Experiencing sexual harassment on the job can lead to several types of hardship. Yet, some people experience retaliation either because they report harassment to their employer or because they do not acquiesce to unwanted advances made by a supervisor or someone else in a position of authority.
When people talk about sexual harassment, the conversation typically focuses on what companies should do to protect employees from the misconduct of supervisors or coworkers. However, those who work in customer-facing positions could very well face harassment from the people who patronize a business. When a customer is the source of the sexual harassment that an employee experiences on the job, they should be able to expect certain responses from their employer in turn.
Workers should receive support from their employer
Federal laws prohibiting sexual harassment in the workplace do not include exceptions for situations involving customers as the perpetrators instead of coworkers. Businesses are still responsible for the protection of their employees even when a customer is the one touching them inappropriately, making unreasonable demands or otherwise sexually harassing them.
A worker experiencing such misconduct should be able to report it to the manager on duty and receive support. Having someone else deal with those customers or asking them to leave the business are both reasonable ways to respond to customer sexual harassment. Businesses should not tell workers enduring significant misconduct from patrons to ignore that harassment.
Additionally, workers should not have to fear retaliation if they refuse to turn a blind eye to the harassment of customers. Businesses should not change when they schedule workers, reduce their hours, reduce their wages or demote them because they spoke up about the mistreatment they have suffered from certain customers. Employees should not have to worry about losing their jobs for pushing back against sexual harassment either.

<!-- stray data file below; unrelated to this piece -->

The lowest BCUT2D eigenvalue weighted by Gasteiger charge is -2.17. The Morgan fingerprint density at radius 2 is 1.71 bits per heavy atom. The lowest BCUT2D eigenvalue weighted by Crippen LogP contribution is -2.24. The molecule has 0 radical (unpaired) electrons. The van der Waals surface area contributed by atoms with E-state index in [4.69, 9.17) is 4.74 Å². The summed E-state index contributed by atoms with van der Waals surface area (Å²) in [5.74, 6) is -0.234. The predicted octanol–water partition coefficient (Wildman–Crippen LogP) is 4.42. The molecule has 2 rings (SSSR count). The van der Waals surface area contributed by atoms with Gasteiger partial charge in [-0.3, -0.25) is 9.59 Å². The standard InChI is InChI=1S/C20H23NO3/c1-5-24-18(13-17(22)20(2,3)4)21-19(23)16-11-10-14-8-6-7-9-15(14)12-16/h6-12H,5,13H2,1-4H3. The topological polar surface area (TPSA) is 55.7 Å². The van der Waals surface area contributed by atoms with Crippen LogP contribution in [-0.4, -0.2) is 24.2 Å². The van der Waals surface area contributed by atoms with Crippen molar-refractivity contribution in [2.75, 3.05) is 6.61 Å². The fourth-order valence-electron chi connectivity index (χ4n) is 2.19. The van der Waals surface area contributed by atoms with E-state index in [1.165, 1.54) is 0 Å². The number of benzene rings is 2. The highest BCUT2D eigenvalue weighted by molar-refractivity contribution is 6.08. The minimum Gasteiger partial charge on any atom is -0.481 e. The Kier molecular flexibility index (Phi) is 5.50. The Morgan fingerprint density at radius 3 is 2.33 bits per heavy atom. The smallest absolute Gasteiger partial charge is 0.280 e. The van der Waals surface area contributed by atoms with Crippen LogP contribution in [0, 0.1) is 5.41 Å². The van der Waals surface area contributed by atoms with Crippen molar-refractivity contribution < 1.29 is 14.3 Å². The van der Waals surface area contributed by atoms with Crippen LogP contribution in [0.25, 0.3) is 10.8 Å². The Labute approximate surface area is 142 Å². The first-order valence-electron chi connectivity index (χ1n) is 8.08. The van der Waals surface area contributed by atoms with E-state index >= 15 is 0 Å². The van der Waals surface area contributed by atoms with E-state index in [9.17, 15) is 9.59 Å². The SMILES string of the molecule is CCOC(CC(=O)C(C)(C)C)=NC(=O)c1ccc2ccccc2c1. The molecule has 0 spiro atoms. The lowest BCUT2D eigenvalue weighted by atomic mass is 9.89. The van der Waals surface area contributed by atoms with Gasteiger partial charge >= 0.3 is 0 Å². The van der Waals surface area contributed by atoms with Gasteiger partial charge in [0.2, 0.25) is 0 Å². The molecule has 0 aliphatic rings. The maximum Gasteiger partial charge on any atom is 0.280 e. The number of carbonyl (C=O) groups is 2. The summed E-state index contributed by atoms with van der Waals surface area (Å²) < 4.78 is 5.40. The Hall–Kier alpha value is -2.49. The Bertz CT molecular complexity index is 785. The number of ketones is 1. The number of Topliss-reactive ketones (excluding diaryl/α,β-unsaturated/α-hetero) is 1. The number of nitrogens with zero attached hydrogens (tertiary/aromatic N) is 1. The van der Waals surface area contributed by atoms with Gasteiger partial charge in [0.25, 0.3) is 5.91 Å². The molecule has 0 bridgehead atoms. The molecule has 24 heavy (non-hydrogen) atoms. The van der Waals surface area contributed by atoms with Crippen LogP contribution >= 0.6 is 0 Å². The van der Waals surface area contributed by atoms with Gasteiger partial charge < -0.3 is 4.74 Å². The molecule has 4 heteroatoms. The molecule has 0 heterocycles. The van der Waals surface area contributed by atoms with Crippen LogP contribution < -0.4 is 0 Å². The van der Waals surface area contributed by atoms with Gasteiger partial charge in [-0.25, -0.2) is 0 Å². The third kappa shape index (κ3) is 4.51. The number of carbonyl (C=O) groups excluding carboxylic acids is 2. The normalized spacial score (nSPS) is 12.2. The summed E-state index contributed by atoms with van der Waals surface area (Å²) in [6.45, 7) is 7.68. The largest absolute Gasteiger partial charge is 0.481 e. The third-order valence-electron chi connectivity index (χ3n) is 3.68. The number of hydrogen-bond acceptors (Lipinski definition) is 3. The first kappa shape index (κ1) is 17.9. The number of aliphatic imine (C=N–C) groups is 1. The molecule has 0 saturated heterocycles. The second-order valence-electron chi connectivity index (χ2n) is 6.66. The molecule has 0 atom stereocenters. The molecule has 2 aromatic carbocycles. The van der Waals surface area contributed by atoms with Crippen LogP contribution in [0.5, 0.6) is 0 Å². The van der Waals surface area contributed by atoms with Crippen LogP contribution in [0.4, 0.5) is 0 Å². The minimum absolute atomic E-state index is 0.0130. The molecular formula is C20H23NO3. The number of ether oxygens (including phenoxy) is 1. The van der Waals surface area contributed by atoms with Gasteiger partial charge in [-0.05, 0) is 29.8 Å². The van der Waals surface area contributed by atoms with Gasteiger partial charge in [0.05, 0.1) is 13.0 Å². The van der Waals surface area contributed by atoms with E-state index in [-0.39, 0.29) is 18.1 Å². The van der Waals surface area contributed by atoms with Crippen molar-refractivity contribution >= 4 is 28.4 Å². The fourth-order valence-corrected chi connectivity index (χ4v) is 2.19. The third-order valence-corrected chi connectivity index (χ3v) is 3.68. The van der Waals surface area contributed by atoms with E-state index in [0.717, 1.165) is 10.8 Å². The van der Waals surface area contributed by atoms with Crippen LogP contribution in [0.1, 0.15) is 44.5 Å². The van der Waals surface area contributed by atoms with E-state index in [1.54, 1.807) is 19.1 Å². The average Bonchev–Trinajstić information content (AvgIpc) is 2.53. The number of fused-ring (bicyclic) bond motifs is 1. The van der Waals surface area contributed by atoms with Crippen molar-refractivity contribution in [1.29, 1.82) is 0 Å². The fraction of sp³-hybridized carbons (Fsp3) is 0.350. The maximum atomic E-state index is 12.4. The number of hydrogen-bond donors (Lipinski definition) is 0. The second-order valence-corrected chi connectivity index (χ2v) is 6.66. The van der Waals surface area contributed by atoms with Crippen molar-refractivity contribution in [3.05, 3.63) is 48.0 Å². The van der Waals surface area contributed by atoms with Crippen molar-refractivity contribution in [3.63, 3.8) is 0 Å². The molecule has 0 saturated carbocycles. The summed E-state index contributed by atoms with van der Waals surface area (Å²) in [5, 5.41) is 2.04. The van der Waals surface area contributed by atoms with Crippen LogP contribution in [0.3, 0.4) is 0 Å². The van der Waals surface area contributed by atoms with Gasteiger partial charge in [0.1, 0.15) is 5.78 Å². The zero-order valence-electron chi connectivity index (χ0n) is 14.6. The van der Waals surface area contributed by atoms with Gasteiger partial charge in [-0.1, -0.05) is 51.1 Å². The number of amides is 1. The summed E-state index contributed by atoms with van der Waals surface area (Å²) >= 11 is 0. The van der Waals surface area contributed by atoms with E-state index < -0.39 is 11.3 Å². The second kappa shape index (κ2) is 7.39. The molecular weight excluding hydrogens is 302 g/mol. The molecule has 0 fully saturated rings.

How can workers protect their interests?
People often feel anxious and unsure of themselves when responding to harassment at work. Those who know their rights may have an easier time speaking up for themselves. Keeping a personal record of what kind of misconduct that a customer has engaged in and how management responded could help establish a pattern of a company ignoring or even tacitly permitting sexual harassment.
The more documentation someone has that supports their claim that the harassment occurred and that their employer did not intervene and/or punished them for speaking up, the better their chances of holding the business accountable. Pursuing a sexual harassment lawsuit is a reasonable response to a scenario in which an employer has failed to protect its workers from the unlawful misconduct of customers, so seeking legal guidance is often appropriate in the wake of experiencing mistreatment of this kind at work.